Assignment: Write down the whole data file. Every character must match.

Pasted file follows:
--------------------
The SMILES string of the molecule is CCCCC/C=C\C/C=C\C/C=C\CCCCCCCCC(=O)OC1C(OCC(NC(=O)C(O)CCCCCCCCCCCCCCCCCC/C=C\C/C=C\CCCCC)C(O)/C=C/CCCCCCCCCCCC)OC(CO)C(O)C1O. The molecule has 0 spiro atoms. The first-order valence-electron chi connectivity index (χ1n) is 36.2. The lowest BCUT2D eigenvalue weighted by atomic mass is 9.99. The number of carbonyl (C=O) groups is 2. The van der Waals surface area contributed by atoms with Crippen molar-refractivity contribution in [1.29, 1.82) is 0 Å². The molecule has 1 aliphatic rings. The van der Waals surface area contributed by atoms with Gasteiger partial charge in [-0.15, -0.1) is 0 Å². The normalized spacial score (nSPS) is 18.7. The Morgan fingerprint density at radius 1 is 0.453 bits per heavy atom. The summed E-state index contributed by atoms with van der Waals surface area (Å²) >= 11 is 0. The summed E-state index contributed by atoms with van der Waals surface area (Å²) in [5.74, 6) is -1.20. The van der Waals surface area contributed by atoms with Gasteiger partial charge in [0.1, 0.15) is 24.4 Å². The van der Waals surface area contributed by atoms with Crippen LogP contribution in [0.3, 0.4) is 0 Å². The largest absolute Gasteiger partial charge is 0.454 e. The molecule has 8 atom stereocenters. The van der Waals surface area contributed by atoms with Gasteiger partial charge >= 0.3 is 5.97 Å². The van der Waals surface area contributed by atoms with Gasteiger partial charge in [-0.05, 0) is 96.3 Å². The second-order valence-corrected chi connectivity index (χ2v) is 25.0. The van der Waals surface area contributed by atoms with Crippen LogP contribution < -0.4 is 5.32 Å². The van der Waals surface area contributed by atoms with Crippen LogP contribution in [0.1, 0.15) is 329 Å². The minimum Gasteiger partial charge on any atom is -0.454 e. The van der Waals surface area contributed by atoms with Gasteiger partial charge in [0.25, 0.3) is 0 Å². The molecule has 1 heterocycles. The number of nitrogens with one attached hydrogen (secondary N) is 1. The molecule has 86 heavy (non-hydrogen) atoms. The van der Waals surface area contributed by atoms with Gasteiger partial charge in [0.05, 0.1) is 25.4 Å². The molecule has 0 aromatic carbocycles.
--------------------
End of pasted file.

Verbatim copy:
The SMILES string of the molecule is CCCCC/C=C\C/C=C\C/C=C\CCCCCCCCC(=O)OC1C(OCC(NC(=O)C(O)CCCCCCCCCCCCCCCCCC/C=C\C/C=C\CCCCC)C(O)/C=C/CCCCCCCCCCCC)OC(CO)C(O)C1O. The molecule has 0 spiro atoms. The first-order valence-electron chi connectivity index (χ1n) is 36.2. The lowest BCUT2D eigenvalue weighted by atomic mass is 9.99. The number of carbonyl (C=O) groups is 2. The van der Waals surface area contributed by atoms with Crippen molar-refractivity contribution in [1.29, 1.82) is 0 Å². The molecule has 1 aliphatic rings. The van der Waals surface area contributed by atoms with Gasteiger partial charge in [-0.15, -0.1) is 0 Å². The normalized spacial score (nSPS) is 18.7. The Morgan fingerprint density at radius 1 is 0.453 bits per heavy atom. The summed E-state index contributed by atoms with van der Waals surface area (Å²) >= 11 is 0. The summed E-state index contributed by atoms with van der Waals surface area (Å²) in [5.74, 6) is -1.20. The van der Waals surface area contributed by atoms with Gasteiger partial charge in [0.1, 0.15) is 24.4 Å². The van der Waals surface area contributed by atoms with Crippen LogP contribution in [0.3, 0.4) is 0 Å². The largest absolute Gasteiger partial charge is 0.454 e. The molecule has 8 atom stereocenters. The van der Waals surface area contributed by atoms with Gasteiger partial charge >= 0.3 is 5.97 Å². The van der Waals surface area contributed by atoms with Gasteiger partial charge in [-0.05, 0) is 96.3 Å². The second-order valence-corrected chi connectivity index (χ2v) is 25.0. The van der Waals surface area contributed by atoms with Crippen LogP contribution < -0.4 is 5.32 Å². The van der Waals surface area contributed by atoms with Crippen LogP contribution in [0.1, 0.15) is 329 Å². The minimum Gasteiger partial charge on any atom is -0.454 e. The van der Waals surface area contributed by atoms with Gasteiger partial charge in [0.25, 0.3) is 0 Å². The molecule has 1 heterocycles. The number of nitrogens with one attached hydrogen (secondary N) is 1. The molecule has 86 heavy (non-hydrogen) atoms. The van der Waals surface area contributed by atoms with Gasteiger partial charge in [0.05, 0.1) is 25.4 Å². The molecule has 0 aromatic carbocycles.